Iran Doesn’t Have a Nuclear Weapons Program. Why Do Media Keep Saying It Does?
by Adam Johnson When it comes to Iran, do basic facts matter? Evidently not,...
Published on April 25th, 2012 | by Jasmin Ramsey0
Thomas R. Pickering on Iran, Istanbul and the future
Thomas R. Pickering, with his long and distinguished career in the U.S. diplomatic service, has emerged as a brave and reputable advocate for real diplomacy with Iran. While the idea of a U.S.-waged military conflict is generally considered a high-cost and low-benefit scenario (though war drums can still be heard), the notion of pursuing engagement is still rather taboo in Washington. So Pickering is brave because he’s not simply anti-war, he’s pro-engagement, and he is making his points in a political climate where Israeli and American pro-Israeli pressure for more punitive measures against Iran is high and public opinion seems more afraid of Iran than afraid of a war with Iran, no doubt influenced by some loud and dangerously ignorant voices. Pickering has nevertheless been gracefully relentless, like the true diplomat that he is. On Monday, the Bulletin of the Atomic Scientists published his take on the recent talks between Iran and Western powers in Istanbul. He writes:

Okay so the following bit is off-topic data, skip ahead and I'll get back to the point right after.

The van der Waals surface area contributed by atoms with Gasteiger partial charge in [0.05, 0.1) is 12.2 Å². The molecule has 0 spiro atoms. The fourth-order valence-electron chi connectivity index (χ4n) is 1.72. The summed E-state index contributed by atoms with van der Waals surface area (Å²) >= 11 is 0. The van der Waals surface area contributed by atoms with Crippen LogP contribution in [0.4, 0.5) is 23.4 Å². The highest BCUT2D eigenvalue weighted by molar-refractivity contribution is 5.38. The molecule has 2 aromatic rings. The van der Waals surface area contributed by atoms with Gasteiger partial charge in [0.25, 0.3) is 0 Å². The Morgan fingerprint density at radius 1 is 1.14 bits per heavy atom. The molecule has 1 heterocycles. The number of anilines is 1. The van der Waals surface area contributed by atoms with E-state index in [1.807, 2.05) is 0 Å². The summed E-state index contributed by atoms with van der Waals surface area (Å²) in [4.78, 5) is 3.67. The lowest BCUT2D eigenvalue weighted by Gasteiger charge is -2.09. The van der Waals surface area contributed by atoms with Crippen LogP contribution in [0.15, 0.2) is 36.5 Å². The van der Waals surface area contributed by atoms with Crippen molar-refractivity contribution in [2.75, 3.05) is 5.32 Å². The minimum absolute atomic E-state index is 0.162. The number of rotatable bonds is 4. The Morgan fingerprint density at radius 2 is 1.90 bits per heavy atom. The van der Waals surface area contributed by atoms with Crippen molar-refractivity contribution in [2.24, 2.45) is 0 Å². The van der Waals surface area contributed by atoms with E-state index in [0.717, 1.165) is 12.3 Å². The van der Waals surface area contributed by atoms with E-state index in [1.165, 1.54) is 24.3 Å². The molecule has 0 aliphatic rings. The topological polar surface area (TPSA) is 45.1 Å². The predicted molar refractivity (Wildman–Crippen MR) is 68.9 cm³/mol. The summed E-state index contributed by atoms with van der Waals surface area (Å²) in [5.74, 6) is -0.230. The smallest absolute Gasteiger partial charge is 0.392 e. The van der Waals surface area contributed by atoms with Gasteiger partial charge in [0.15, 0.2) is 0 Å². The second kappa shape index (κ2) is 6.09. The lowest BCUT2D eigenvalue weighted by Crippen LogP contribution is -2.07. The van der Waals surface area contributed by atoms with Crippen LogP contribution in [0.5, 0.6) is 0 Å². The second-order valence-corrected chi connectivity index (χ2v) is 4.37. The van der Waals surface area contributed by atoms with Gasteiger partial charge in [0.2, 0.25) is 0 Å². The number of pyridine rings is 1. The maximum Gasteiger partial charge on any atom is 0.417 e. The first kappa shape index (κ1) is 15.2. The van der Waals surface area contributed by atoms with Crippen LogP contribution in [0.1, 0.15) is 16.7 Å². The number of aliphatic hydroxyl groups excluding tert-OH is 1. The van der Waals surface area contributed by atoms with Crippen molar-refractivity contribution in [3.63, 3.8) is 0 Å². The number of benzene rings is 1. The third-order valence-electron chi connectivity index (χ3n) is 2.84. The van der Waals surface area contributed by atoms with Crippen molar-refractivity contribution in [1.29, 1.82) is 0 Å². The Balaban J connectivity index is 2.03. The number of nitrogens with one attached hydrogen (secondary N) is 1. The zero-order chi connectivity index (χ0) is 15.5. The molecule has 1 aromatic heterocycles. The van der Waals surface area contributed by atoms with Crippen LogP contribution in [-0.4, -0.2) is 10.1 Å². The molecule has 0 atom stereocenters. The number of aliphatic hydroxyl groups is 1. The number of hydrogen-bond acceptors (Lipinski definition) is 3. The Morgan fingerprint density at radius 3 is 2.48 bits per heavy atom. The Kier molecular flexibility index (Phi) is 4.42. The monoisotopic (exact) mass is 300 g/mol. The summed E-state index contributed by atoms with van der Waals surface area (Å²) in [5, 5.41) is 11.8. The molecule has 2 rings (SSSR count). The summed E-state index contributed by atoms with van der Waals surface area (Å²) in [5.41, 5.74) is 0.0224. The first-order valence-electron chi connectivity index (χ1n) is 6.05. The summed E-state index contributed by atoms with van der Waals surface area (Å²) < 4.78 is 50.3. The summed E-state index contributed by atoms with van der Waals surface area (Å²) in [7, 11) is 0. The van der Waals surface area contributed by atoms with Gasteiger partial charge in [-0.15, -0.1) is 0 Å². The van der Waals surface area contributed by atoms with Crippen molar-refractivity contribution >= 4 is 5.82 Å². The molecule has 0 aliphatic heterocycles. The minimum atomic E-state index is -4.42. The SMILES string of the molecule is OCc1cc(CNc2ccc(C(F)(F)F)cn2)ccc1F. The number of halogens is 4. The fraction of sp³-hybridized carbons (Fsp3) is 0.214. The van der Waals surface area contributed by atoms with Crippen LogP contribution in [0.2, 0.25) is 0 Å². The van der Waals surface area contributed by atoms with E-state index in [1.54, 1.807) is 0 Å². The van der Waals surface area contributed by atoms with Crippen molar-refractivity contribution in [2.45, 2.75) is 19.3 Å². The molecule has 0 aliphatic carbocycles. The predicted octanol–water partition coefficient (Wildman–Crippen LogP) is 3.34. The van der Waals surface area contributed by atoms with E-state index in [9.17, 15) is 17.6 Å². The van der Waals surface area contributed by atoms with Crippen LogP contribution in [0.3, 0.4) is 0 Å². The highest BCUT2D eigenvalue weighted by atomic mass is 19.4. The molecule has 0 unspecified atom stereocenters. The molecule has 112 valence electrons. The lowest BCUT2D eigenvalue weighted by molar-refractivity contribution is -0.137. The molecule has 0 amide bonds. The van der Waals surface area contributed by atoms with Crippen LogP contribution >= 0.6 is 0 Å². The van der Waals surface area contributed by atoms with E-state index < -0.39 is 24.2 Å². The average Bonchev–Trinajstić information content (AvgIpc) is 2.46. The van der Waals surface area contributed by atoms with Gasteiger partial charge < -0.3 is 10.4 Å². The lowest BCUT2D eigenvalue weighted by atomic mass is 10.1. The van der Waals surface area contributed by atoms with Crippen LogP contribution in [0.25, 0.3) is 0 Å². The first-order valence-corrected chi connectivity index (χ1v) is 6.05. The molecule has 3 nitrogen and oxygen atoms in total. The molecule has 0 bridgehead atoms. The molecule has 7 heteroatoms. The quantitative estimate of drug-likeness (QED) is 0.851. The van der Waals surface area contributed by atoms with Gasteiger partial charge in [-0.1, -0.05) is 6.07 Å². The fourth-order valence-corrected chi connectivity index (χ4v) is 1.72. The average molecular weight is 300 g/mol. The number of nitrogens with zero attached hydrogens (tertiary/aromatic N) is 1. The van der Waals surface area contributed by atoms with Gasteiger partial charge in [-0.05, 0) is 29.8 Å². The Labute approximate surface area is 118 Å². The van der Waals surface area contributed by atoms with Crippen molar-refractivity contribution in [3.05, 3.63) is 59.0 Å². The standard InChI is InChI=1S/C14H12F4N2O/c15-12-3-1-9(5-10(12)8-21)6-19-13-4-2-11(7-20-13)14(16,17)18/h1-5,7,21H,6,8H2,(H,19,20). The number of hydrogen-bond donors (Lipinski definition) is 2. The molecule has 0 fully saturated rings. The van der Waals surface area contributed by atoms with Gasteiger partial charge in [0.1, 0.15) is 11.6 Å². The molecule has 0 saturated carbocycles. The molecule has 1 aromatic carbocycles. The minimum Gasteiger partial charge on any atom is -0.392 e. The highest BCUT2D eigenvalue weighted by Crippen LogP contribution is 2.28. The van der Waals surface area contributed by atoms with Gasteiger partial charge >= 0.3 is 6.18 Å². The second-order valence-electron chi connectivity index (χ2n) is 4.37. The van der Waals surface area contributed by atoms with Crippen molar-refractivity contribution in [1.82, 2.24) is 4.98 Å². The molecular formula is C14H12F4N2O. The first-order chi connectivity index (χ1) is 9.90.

Two thoughts at this point are relevant for the future of Iranian negotiations: First, the openness of both sides to “expert-level” talks — such as those between the assistants to EU foreign policy chief Lady Catherine Ashton and the Iranian representative to the talks, Saeed Jalili — is at least an effort to take things from the general and procedural toward the potentially specific. The Iranian side seems to be interested in a step-by-step process that will make obligations reciprocal and presumably equal in some fashion, and that is based on the Nuclear Non-Proliferation Treaty, the latter element a code word that conveys the Iranians want acceptance of their right to enrich uranium, presumably for civil purposes only. Such an agreement could be in accord with the treaty, but it would run counter to the Security Council resolution that seeks a freeze on enrichment in Iran. There are now new openings for progress. Experts could help bridge the gaps. The parties’ willingness to try to do so will be a further positive signal.
The second thought: The current political situation provides some impetus for progress. Given a willingness on both sides to seek agreement, the pressure of sanctions against Iran, and Israeli interest in some kind of a military strike before the US elections, efforts to maximize this opening would constitute a wise and fruitful course of action.
And this is how Pickering ended his recent testimony to the Senate Foreign Relations Committee, more words from the wise:
An Iranian friend of mine who has played an important role in Iranian foreign policy over the years once told me that “The historical record shows that every time we have been ready, you have not been, and every time you have been ready, we have not been.” Maybe we can emerge from that position of the past to begin with some small things – that we can find the way to pull the curves of mutual interest together rather than have them continue to bend apart.